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Third quarter | Alphabet, parent company of Google, achieves weak growth of 6%



(San Francisco) Alphabet, the parent company of Google, achieved its weakest revenue growth this summer since 2013, apart from the start of the pandemic, a strong sign that the digital advertising giants are less and less resistant. less well to inflation and competition.

The Californian group published Tuesday a turnover of 69.1 billion dollars in the third quarter, up 6% year on year. Its net profit came out at 14 billion dollars, a result well below expectations.

Its title lost more than 6% during electronic trading after the closing of the New York Stock Exchange.

From July to September, YouTube advertising revenue fell 2% to $7 billion, as the market expected a small uptick.

“When Google stumbles, it’s a bad sign for digital advertising in general,” responded Evelyn Mitchell, analyst at Insider Intelligence. “This disappointing quarter for Google bodes tough times ahead if macroeconomic conditions continue to deteriorate. »

“It’s the first time that advertising revenue on YouTube has fallen since the company began publishing them separately in late 2019, primarily due to competition from online streaming and short-form video formats” on the apps mobiles like TikTok, she pointed out.

Philipp Schindler, Alphabet’s vice president and chief sales officer, admitted on a conference call that some advertisers, including financial services, had “pulled out” of the platform.


The world’s number one digital advertising company is suffering brand budget cuts plagued by inflation and rising interest rates. And its results suffer from the comparison with the year 2021, when the pandemic and health restrictions largely favored online activities.

The meteoric rise of TikTok has also undermined the domination of Google and Meta (Facebook, Instagram) in this market. In 2021, the entertainment app overtook Google as the world’s most popular website, according to Cloudflare, an internet service provider.

The major platforms have tried to copy TikTok’s formats (Instagram has the “Reels” and YouTube has the “Shorts”), but they are struggling to turn the investment into profits.

“We have had extraordinary periods of growth, but also moments which in my opinion serve to take the time to optimize the business, to ensure that we are ready for the next decade of growth”, philosophized Sundar Pichai, the boss of the Mountain View group. “We are in one of those moments. »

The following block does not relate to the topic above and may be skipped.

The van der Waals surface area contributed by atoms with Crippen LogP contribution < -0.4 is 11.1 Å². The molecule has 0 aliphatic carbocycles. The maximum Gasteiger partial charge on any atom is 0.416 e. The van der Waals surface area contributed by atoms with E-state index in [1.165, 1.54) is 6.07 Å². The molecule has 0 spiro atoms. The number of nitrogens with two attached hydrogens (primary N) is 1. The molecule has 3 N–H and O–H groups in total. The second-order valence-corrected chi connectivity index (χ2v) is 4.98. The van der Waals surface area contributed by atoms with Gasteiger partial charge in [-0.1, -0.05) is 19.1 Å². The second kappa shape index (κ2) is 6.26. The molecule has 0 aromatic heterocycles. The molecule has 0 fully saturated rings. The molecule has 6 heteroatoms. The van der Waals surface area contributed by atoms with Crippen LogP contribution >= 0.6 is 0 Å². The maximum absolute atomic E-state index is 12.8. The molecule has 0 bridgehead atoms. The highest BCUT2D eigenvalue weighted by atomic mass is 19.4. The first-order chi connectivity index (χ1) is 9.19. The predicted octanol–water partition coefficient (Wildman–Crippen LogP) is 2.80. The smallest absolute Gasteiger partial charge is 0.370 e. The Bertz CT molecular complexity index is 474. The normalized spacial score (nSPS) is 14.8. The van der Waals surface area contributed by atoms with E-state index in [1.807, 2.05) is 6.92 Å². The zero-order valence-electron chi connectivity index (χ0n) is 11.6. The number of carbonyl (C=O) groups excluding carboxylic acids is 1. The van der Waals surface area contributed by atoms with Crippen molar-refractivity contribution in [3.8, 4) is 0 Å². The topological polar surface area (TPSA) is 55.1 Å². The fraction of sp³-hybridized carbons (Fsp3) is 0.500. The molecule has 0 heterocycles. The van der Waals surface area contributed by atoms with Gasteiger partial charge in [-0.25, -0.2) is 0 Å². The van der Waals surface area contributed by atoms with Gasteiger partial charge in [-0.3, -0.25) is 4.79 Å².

Alphabet has slowed recruitment after hiring relentlessly during the pandemic. The company had nearly 187,000 employees on September 30, or around 13,000 more than at the end of June.

But “we will continue to find new people for critical roles, especially engineers,” said Ruth Porat, the chief financial officer, while several of her Californian neighbors, from Netflix to Twitter via Snap, thanked employees this year.

Cloud computing, telephones and advertising

A month ago, Google announced the closure of its Stadia online video game platform, three years after the launch with great fanfare of this service allowing players to play without a console or computer, via cloud computing.

At the same time, the company reaffirmed its ambitions in smartphones, with the launch of the Pixel 7. From July 2021 to June 2022, some 6.2 million devices from the brand were delivered, an increase of 129% year-on-year. , according to figures from Canalys.

And its remote computing business, Google Cloud, is doing well: it continued to grow, with quarterly revenue of $6.9 billion, up from $5 billion in the same period of the year. last.

But the global Pixel market share remains tiny, and Google Cloud comes in third place among cloud computing providers, far behind Amazon (AWS) and Azure (Microsoft), which took 55% of the cake in August, according to Canalys.

Alphabet’s core business remains finely targeted advertising on a very large scale, which is frowned upon by authorities and many consumers.

Google recently added a new tool to give Internet users more control over the content of ads that appear while browsing the Internet, hoping to reconcile with its users, at a time when ads are mixed seamlessly to original content on services like TikTok and Instagram.

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